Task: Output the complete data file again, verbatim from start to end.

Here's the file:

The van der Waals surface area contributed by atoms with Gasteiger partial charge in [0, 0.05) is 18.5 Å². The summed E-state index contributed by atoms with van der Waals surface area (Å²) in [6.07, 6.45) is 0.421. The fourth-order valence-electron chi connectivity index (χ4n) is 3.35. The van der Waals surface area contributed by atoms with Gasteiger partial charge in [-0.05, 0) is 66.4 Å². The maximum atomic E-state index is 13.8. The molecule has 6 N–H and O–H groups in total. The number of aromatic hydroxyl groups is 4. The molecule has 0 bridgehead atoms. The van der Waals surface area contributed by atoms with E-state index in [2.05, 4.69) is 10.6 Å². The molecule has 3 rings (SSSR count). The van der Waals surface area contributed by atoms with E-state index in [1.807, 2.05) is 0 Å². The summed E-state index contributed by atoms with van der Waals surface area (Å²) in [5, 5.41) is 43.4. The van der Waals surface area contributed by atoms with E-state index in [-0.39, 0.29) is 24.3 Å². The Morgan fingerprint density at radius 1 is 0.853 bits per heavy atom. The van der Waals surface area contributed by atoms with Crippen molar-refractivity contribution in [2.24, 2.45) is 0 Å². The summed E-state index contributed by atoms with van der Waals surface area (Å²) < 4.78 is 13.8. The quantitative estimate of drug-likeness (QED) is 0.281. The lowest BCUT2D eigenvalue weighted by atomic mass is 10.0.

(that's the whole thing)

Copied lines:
The van der Waals surface area contributed by atoms with Gasteiger partial charge in [0, 0.05) is 18.5 Å². The summed E-state index contributed by atoms with van der Waals surface area (Å²) in [6.07, 6.45) is 0.421. The fourth-order valence-electron chi connectivity index (χ4n) is 3.35. The van der Waals surface area contributed by atoms with Gasteiger partial charge in [-0.05, 0) is 66.4 Å². The maximum atomic E-state index is 13.8. The molecule has 6 N–H and O–H groups in total. The number of aromatic hydroxyl groups is 4. The molecule has 0 bridgehead atoms. The van der Waals surface area contributed by atoms with E-state index in [2.05, 4.69) is 10.6 Å². The molecule has 3 rings (SSSR count). The van der Waals surface area contributed by atoms with E-state index in [1.807, 2.05) is 0 Å². The summed E-state index contributed by atoms with van der Waals surface area (Å²) in [5, 5.41) is 43.4. The van der Waals surface area contributed by atoms with E-state index in [-0.39, 0.29) is 24.3 Å². The Morgan fingerprint density at radius 1 is 0.853 bits per heavy atom. The van der Waals surface area contributed by atoms with Crippen molar-refractivity contribution in [2.24, 2.45) is 0 Å². The summed E-state index contributed by atoms with van der Waals surface area (Å²) < 4.78 is 13.8. The quantitative estimate of drug-likeness (QED) is 0.281. The lowest BCUT2D eigenvalue weighted by atomic mass is 10.0.